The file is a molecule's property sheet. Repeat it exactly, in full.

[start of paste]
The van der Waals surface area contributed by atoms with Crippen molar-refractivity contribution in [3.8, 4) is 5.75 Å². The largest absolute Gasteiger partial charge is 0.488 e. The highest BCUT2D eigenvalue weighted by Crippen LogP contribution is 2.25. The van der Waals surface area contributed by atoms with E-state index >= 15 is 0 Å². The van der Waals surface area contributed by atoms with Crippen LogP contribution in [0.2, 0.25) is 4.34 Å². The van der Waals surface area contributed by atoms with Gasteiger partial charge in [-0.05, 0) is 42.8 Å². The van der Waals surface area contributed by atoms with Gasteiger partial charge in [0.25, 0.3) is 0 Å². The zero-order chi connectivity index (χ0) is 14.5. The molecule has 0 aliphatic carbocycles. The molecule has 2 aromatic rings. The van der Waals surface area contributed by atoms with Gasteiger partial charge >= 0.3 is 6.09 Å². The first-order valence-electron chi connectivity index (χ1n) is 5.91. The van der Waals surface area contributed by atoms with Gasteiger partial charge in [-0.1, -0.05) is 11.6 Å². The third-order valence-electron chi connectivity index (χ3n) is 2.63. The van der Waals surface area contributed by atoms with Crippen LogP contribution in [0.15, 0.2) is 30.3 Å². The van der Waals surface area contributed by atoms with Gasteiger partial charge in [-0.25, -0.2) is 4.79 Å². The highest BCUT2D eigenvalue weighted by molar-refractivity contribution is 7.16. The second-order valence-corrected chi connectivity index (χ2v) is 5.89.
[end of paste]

The van der Waals surface area contributed by atoms with Crippen molar-refractivity contribution in [3.8, 4) is 5.75 Å². The largest absolute Gasteiger partial charge is 0.488 e. The highest BCUT2D eigenvalue weighted by Crippen LogP contribution is 2.25. The van der Waals surface area contributed by atoms with E-state index >= 15 is 0 Å². The van der Waals surface area contributed by atoms with Crippen LogP contribution in [0.2, 0.25) is 4.34 Å². The van der Waals surface area contributed by atoms with Gasteiger partial charge in [-0.05, 0) is 42.8 Å². The van der Waals surface area contributed by atoms with Gasteiger partial charge in [0.25, 0.3) is 0 Å². The zero-order chi connectivity index (χ0) is 14.5. The molecule has 0 aliphatic carbocycles. The molecule has 2 aromatic rings. The van der Waals surface area contributed by atoms with Gasteiger partial charge >= 0.3 is 6.09 Å². The first-order valence-electron chi connectivity index (χ1n) is 5.91. The van der Waals surface area contributed by atoms with Gasteiger partial charge in [-0.1, -0.05) is 11.6 Å². The third-order valence-electron chi connectivity index (χ3n) is 2.63. The van der Waals surface area contributed by atoms with Crippen LogP contribution in [0.15, 0.2) is 30.3 Å². The van der Waals surface area contributed by atoms with Gasteiger partial charge in [-0.25, -0.2) is 4.79 Å². The highest BCUT2D eigenvalue weighted by molar-refractivity contribution is 7.16. The second-order valence-corrected chi connectivity index (χ2v) is 5.89.